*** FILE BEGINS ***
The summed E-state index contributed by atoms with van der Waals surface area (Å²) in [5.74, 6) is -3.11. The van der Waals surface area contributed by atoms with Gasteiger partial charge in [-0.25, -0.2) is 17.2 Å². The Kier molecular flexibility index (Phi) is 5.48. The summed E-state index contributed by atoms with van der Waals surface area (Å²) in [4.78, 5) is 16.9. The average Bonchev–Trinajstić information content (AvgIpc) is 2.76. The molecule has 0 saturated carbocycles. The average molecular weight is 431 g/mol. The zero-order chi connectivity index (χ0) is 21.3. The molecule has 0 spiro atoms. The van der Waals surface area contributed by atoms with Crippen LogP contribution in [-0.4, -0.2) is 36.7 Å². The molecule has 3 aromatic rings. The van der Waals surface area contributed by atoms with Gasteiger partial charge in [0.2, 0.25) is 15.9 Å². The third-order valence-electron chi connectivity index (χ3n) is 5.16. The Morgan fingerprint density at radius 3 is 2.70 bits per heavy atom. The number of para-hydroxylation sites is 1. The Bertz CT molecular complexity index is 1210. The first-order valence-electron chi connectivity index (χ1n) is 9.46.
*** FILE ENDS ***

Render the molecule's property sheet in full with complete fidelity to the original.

The summed E-state index contributed by atoms with van der Waals surface area (Å²) in [5.74, 6) is -3.11. The van der Waals surface area contributed by atoms with Gasteiger partial charge in [-0.25, -0.2) is 17.2 Å². The Kier molecular flexibility index (Phi) is 5.48. The summed E-state index contributed by atoms with van der Waals surface area (Å²) in [4.78, 5) is 16.9. The average Bonchev–Trinajstić information content (AvgIpc) is 2.76. The molecule has 0 saturated carbocycles. The average molecular weight is 431 g/mol. The zero-order chi connectivity index (χ0) is 21.3. The molecule has 0 spiro atoms. The van der Waals surface area contributed by atoms with Crippen LogP contribution in [-0.4, -0.2) is 36.7 Å². The molecule has 3 aromatic rings. The van der Waals surface area contributed by atoms with Gasteiger partial charge in [0.2, 0.25) is 15.9 Å². The third-order valence-electron chi connectivity index (χ3n) is 5.16. The Morgan fingerprint density at radius 3 is 2.70 bits per heavy atom. The number of para-hydroxylation sites is 1. The Bertz CT molecular complexity index is 1210. The first-order valence-electron chi connectivity index (χ1n) is 9.46.